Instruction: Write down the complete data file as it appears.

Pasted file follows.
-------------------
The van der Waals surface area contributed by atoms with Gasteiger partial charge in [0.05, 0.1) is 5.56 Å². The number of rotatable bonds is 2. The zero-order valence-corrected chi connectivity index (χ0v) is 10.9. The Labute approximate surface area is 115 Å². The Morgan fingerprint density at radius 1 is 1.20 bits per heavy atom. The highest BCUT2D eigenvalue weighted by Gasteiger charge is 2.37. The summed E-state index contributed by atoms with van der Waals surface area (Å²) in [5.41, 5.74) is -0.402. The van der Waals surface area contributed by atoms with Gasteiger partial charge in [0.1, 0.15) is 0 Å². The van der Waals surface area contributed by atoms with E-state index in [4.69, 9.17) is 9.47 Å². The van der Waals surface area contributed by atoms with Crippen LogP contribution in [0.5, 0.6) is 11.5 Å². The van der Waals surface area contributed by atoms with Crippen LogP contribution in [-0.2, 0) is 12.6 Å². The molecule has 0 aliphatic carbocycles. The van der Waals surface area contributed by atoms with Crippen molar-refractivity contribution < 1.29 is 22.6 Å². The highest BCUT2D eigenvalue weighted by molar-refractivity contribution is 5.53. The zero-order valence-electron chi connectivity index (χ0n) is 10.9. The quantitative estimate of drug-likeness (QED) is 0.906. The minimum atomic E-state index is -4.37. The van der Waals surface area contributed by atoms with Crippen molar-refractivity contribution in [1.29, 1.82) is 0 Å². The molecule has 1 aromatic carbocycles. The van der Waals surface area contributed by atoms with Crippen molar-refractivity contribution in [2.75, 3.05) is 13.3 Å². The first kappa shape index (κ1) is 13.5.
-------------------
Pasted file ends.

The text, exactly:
The van der Waals surface area contributed by atoms with Gasteiger partial charge in [0.05, 0.1) is 5.56 Å². The number of rotatable bonds is 2. The zero-order valence-corrected chi connectivity index (χ0v) is 10.9. The Labute approximate surface area is 115 Å². The Morgan fingerprint density at radius 1 is 1.20 bits per heavy atom. The highest BCUT2D eigenvalue weighted by Gasteiger charge is 2.37. The summed E-state index contributed by atoms with van der Waals surface area (Å²) in [5.41, 5.74) is -0.402. The van der Waals surface area contributed by atoms with Gasteiger partial charge in [0.1, 0.15) is 0 Å². The van der Waals surface area contributed by atoms with E-state index in [4.69, 9.17) is 9.47 Å². The van der Waals surface area contributed by atoms with Crippen LogP contribution in [0.5, 0.6) is 11.5 Å². The van der Waals surface area contributed by atoms with Crippen LogP contribution in [-0.2, 0) is 12.6 Å². The molecule has 0 aliphatic carbocycles. The van der Waals surface area contributed by atoms with Crippen molar-refractivity contribution < 1.29 is 22.6 Å². The highest BCUT2D eigenvalue weighted by molar-refractivity contribution is 5.53. The zero-order valence-electron chi connectivity index (χ0n) is 10.9. The quantitative estimate of drug-likeness (QED) is 0.906. The minimum atomic E-state index is -4.37. The van der Waals surface area contributed by atoms with Crippen molar-refractivity contribution in [1.29, 1.82) is 0 Å². The molecule has 1 aromatic carbocycles. The van der Waals surface area contributed by atoms with Crippen molar-refractivity contribution in [2.75, 3.05) is 13.3 Å². The first kappa shape index (κ1) is 13.5.